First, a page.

Leonard Cohen dashes from the wings, if not spryly then with more vigour than you expect of pop's 74-year-old laureate of angst, and plunges into Dance Me To The End of Love, his distinctive half-spoken croon brimming with wisdom, wit and bittersweet humour. Wearing a tilted fedora and a priest-like black ensemble, his features creased like faded parchment, Cohen cuts an elusive figure. His lyrics are often devastatingly bleak, yet his interaction with his sprawling band is playful (he's forever going down on bended knee), his few asides to the crowd imbued with grandfatherly charm.
He is in Dublin for the first date of an astonishing four-night stand (after which he skips up to Belfast) and, while you could slice through the air of reverence in the room with a knife, he still seems determined to win over fan and agnostic alike.
Flanked by a virtuosic eight-piece (including his songwriting partner Sharon Robinson and veteran Spanish guitarist Javier Mas), Cohen proceeds gracefully through a greatest hits set, moving from the Nick Cave-esque judder of Everybody Knows to the elegiac quasi-gospel In My Secret Life to the hymnal pathos of Hallelujah (a song desecrated so often Cohen has actually issued a public plea that fellow artists stop covering it).
Though the arrangements are immaculate, soul-sapping slickness never sets in, partly because Cohen himself is such an unusual performer, a raven-like presence who hovers over the music even when his players take centre stage during many of the instrumental breaks.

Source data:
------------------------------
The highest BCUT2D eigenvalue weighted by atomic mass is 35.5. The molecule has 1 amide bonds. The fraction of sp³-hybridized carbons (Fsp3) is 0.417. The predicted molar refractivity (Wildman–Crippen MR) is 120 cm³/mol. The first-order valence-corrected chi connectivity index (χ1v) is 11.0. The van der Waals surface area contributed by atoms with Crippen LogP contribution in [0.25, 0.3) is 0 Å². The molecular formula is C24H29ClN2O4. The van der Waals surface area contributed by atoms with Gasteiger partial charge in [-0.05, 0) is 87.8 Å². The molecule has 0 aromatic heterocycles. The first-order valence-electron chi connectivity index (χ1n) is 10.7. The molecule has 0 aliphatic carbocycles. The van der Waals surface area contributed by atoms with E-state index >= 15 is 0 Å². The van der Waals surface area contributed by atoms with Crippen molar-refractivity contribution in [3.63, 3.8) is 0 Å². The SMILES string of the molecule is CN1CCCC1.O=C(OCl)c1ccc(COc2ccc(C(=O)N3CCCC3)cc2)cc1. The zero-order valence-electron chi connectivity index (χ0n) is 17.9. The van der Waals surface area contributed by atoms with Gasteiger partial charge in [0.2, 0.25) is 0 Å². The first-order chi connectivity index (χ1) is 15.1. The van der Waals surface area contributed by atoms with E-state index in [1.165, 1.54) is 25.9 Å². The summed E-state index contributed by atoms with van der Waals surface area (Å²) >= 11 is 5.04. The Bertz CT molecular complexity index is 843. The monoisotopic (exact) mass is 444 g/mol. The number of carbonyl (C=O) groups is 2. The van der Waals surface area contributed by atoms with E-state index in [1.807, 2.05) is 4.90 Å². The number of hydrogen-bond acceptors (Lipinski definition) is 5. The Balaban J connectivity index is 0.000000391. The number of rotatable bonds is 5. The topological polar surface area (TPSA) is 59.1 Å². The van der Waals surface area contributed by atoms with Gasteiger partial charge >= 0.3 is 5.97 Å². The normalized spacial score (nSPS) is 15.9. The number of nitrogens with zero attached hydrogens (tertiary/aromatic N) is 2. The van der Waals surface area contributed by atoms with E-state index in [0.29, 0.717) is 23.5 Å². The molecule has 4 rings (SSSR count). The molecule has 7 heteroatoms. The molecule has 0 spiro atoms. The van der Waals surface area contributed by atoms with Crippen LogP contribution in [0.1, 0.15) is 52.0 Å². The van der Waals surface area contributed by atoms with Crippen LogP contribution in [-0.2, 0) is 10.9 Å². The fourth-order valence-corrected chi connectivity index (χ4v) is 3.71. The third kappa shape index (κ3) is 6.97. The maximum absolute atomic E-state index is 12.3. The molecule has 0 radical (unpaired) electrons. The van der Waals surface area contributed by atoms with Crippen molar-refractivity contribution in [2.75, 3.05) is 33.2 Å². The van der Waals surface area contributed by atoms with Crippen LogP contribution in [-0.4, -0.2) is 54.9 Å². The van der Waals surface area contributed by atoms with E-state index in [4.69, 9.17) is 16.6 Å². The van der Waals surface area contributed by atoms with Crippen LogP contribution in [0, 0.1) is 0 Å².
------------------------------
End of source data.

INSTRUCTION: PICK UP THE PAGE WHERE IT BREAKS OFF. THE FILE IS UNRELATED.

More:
Re: CONCERT REPORTS: Dublin, July 19, 20, 22, 23

Posted: Fri Jul 24, 2009 6:59 pm
by Red Poppy
Nod wrote:
"As i sit here on my couch with my ear plugs in, listening to leonard singing Famous blue rain coat on utube from the o2, I cant imagine that we will see the great man again in ireland."

It's not that bad is it? Is it totally out of tune?

Re: CONCERT REPORTS: Dublin, July 19, 20, 22, 23

Posted: Fri Jul 24, 2009 7:01 pm
by Red Poppy

A clever person sent an email to Irish times today

as follows

Madam, – Perhaps Leonard Cohen could be persuaded to loan his technical crew for any future Bob Dylan concert in the O2? The contrast in the quality of sound at their respective concerts could not have been starker. It was a delight to experience the rapport between the audience and an exceptional bunch of musicians who entertained for almost three hours. Hallelujah! – Yours, etc,

He is completely right, as i went to both Dylan and Cohen and there was no comparison. I think Dylan was a real disgrace compared to Cohen...[/quote]

Dylan is an overrated, dour individuual .

Re: CONCERT REPORTS: Dublin, July 19, 20, 22, 23

Posted: Fri Jul 24, 2009 7:06 pm
by bridger15
Here is a blogger's report with a link to an amazing video of "Famous Blue Raincoat" ... at-the-o2/
Leonard Cohen at the O2Posted in July 23rd, 2009 by James in UncategorizedWent to see Leonard Cohen last night in the O2. It was my first time in the O2 - I have been to the Point Theatre a number of times before they put the shed-part on top and renamed it the O2.

Before, I get in to the review of the Cohen concert, I had this premonition once that soon the world would be taken over by Google. O’Connell street bridge in Dublin would be renamed Google Bridge and all along the sides would be LCD screens flashing personalised ads at you, depending on what products or services Google felt you needed - if you were on a bike you would see ads about puncture repair shops and doctors surgeries, if you were on a bus, you would see ads about cheap cars; if you were in a cheap car, you would see ads for cheap haircuts and tracksuits and if you were in an expensive car you would see ads for enlarging your penis.